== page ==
I was reading this interesting Fast Company article about what the 2016 Presidential candidates talk about when speaking of income inequality. This statement was interesting:
Does all of this talk about inequality render the term meaningless? Especially at a time when wealthy donors have unprecedented sway on elections, the idea that government must work to reduce inequality risks becoming just another general economic platitude that no one is against. Kind of like being in favor of “jobs” and “growth.” When this happens, candidates of both parties link generic terms to whatever economic and social policies that they would have proposed anyway, based on where their parties traditionally stand, says Rigby.
Is there any candidate not in favor of “growth”? Of course not. Any candidate not in favor of jobs? Again, no. The discussion of such general concepts is an elixir, designed to dull the senses that otherwise might focus on policy details to see whether the policies espoused by a candidate are consistent with her or his platitudes.
How different is the business of law? Not one damn bit different.
Ask any law firm about client service, and they are all for it. After all, it says so right on their web page and, hey, if it is on the web, it must be true. What about Alternative Fee Arrangements? Firms that had not heard of them in 2008 have now been doing them for decades. Again, it says so right there on the firm’s website.
There is a concept at play both in politics and law firm marketing called the signal to noise ratio. Wikipedia describes it as:
Signal-to-noise ratio (abbreviated SNR) is a measure used in science and engineering that compares the level of a desired signal to the level of background noise. It is defined as the ratio of signal power to the noise power, often expressed in decibels. A ratio higher than 1:1 (greater than 0 dB) indicates more signal than noise. While SNR is commonly quoted for electrical signals, it can be applied to any form of signal (such as isotope levels in an ice core or biochemical signaling between cells).
Signal-to-noise ratio is sometimes used informally to refer to the ratio of useful information to false or irrelevant data in a conversation or exchange. For example, in online discussion forums and other online communities, off-topic posts and spam are regarded as “noise” that interferes with the “signal” of appropriate discussion.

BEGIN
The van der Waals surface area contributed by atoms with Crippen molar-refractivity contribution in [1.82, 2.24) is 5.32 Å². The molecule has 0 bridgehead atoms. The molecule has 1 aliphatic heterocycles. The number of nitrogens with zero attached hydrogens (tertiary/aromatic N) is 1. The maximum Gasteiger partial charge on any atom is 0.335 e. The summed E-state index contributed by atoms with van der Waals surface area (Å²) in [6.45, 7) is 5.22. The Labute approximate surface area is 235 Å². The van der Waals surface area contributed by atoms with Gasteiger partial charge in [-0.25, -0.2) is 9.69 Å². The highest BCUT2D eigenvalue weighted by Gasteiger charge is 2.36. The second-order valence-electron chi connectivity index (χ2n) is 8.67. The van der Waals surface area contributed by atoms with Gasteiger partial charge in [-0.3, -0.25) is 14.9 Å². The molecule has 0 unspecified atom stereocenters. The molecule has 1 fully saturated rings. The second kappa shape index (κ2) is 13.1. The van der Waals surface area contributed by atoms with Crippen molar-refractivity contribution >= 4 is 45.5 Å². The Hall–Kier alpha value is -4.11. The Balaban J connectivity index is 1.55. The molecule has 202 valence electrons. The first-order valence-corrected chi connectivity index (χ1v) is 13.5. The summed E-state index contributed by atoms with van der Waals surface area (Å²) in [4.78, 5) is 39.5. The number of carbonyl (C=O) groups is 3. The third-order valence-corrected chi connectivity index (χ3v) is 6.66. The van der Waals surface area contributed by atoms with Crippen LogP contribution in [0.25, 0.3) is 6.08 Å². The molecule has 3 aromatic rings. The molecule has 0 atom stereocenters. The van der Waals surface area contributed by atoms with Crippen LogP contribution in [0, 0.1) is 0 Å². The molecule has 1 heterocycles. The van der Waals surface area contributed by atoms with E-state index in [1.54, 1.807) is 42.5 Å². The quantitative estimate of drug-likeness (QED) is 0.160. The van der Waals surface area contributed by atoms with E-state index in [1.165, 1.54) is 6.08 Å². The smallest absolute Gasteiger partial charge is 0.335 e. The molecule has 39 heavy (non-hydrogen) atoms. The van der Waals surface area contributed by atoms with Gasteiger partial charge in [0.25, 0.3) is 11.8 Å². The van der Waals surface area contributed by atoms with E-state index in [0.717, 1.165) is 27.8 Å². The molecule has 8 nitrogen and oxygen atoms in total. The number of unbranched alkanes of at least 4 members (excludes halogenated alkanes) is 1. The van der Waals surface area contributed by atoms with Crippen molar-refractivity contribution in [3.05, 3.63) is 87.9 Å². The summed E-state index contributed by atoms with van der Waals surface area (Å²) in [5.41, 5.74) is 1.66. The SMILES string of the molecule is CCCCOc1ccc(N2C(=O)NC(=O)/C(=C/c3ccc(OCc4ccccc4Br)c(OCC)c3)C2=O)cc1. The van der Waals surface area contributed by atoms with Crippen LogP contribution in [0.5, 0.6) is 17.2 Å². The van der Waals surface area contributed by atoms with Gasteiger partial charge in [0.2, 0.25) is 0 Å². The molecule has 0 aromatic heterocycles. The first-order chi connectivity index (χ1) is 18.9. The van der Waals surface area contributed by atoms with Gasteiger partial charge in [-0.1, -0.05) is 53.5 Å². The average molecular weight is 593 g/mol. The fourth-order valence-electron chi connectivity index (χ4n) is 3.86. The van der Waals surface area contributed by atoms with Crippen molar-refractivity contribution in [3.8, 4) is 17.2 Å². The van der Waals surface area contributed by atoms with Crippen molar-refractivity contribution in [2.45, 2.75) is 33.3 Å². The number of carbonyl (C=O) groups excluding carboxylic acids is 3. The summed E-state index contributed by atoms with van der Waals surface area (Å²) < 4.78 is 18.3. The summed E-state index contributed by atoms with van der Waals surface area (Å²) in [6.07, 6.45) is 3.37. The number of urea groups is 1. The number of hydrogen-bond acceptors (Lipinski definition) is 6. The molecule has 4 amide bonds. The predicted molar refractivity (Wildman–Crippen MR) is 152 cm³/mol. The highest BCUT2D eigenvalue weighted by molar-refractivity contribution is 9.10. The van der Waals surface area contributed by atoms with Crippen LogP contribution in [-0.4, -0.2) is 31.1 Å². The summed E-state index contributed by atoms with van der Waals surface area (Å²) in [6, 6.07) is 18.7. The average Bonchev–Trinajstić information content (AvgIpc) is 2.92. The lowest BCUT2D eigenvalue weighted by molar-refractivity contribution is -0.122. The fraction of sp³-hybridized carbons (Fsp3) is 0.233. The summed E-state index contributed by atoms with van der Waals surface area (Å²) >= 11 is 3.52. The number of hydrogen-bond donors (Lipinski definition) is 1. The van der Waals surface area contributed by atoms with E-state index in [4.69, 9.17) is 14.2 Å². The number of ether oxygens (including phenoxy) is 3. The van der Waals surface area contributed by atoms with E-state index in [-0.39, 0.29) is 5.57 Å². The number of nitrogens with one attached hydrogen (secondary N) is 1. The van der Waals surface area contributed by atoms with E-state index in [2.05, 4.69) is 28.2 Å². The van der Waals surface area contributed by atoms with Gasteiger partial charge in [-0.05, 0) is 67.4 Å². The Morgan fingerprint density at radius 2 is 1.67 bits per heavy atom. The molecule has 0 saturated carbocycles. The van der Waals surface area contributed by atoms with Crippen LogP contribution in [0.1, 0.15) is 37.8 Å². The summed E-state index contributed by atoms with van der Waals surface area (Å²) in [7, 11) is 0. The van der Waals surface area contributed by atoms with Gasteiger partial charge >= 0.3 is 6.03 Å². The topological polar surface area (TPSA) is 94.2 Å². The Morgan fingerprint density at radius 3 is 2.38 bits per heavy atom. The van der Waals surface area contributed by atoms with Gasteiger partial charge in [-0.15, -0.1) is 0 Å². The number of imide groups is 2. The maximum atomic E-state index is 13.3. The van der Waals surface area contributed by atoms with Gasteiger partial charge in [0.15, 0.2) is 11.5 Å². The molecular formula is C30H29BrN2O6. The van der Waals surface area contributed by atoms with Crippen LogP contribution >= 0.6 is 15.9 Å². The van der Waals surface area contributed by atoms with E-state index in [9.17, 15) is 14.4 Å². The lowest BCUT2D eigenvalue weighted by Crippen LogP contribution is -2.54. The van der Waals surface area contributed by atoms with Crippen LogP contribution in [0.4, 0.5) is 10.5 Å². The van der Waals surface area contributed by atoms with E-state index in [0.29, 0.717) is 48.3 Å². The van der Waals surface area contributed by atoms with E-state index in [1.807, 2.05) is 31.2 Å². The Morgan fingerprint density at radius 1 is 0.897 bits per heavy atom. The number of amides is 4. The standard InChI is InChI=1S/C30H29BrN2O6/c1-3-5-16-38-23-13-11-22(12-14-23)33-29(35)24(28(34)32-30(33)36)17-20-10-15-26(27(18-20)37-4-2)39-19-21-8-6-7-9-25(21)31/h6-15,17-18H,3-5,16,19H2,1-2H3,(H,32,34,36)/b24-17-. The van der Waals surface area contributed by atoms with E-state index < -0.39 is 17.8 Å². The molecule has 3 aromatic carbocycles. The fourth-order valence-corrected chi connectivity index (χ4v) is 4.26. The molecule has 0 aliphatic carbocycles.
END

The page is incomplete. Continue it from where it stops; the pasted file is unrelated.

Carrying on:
In other words, if someone is sending out an attractive message (a signal), the best response is to make a lot of noise to drown out the signal. We see this a lot in politics. One candidate says “immigration” and soon everyone is talking about how long they have opposed illegal immigration. One candidate says “jobs” and soon all are talking jobs. It doesn’t matter what side of the aisle you are on, your party’s candidates are doing whatever they can to look like everybody else or show they are going farther on the issue than the other candidates (in the primary). Thoughtful discussion in politics has become a quaint historical relic because the goal is to create enough noise to drown out the other candidate’s signal.
This same strategy is prevalent in the business of law. Almost every law firm website says somewhere that the firm is “committed to client service” or “provides exceptional client service” or something akin. In listing the things that makes it special, one firm says (and this is really going out on a limb) that “you and your employees will be treated courteously and with respect.” Wow. Bold.
Another firm touts that it “keeps its clients informed” about the client’s matters. Still another says that for 137 years it has “put clients first.” Law firm websites are full of adjectives describing client service: unmatched, superior, dedicated, improved and exemplary are just a few examples.
What does all this mean? Sadly, not a damn thing. Its gibberish. It is noise, intended only to drown out the signal.
This marketing approach is nothing if not successful. Can you identify with specifics the differences between two candidates’ positions on any issue when the candidates are from the same party? Can you identify any feature about law firms that distinguishes one from another?
Next, in Part 2 of Law Firm Signal and Noise I will share some specifics on how to separate noise from signal.